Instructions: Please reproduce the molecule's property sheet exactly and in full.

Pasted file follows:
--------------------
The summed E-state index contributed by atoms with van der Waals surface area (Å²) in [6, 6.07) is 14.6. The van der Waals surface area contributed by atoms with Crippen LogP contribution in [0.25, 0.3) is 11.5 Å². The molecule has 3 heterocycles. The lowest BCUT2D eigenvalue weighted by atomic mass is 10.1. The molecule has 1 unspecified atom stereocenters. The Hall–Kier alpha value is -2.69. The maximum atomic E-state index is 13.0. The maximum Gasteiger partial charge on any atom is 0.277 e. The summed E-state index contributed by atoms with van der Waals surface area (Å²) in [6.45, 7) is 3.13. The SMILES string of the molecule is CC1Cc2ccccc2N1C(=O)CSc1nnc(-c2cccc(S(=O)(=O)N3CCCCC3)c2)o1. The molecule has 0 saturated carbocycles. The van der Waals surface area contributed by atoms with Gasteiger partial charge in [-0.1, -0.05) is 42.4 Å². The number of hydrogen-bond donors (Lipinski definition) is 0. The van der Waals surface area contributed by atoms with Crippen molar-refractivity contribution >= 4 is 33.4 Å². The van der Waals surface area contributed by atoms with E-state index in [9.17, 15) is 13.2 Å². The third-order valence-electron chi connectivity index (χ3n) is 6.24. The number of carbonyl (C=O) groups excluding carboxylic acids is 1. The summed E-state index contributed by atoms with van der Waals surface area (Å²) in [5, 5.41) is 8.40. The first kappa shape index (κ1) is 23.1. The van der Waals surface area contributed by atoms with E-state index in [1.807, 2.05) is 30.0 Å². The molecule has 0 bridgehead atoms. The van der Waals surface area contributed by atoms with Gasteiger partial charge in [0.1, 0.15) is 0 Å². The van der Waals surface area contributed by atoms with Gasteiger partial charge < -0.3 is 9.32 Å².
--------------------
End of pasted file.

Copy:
The summed E-state index contributed by atoms with van der Waals surface area (Å²) in [6, 6.07) is 14.6. The van der Waals surface area contributed by atoms with Crippen LogP contribution in [0.25, 0.3) is 11.5 Å². The molecule has 3 heterocycles. The lowest BCUT2D eigenvalue weighted by atomic mass is 10.1. The molecule has 1 unspecified atom stereocenters. The Hall–Kier alpha value is -2.69. The maximum atomic E-state index is 13.0. The maximum Gasteiger partial charge on any atom is 0.277 e. The summed E-state index contributed by atoms with van der Waals surface area (Å²) in [6.45, 7) is 3.13. The SMILES string of the molecule is CC1Cc2ccccc2N1C(=O)CSc1nnc(-c2cccc(S(=O)(=O)N3CCCCC3)c2)o1. The molecule has 0 saturated carbocycles. The van der Waals surface area contributed by atoms with Gasteiger partial charge in [-0.1, -0.05) is 42.4 Å². The number of hydrogen-bond donors (Lipinski definition) is 0. The van der Waals surface area contributed by atoms with Crippen molar-refractivity contribution >= 4 is 33.4 Å². The van der Waals surface area contributed by atoms with E-state index in [9.17, 15) is 13.2 Å². The third-order valence-electron chi connectivity index (χ3n) is 6.24. The number of carbonyl (C=O) groups excluding carboxylic acids is 1. The summed E-state index contributed by atoms with van der Waals surface area (Å²) in [5, 5.41) is 8.40. The first kappa shape index (κ1) is 23.1. The van der Waals surface area contributed by atoms with E-state index in [1.807, 2.05) is 30.0 Å². The molecule has 0 bridgehead atoms. The van der Waals surface area contributed by atoms with Gasteiger partial charge in [0.1, 0.15) is 0 Å². The van der Waals surface area contributed by atoms with Gasteiger partial charge < -0.3 is 9.32 Å².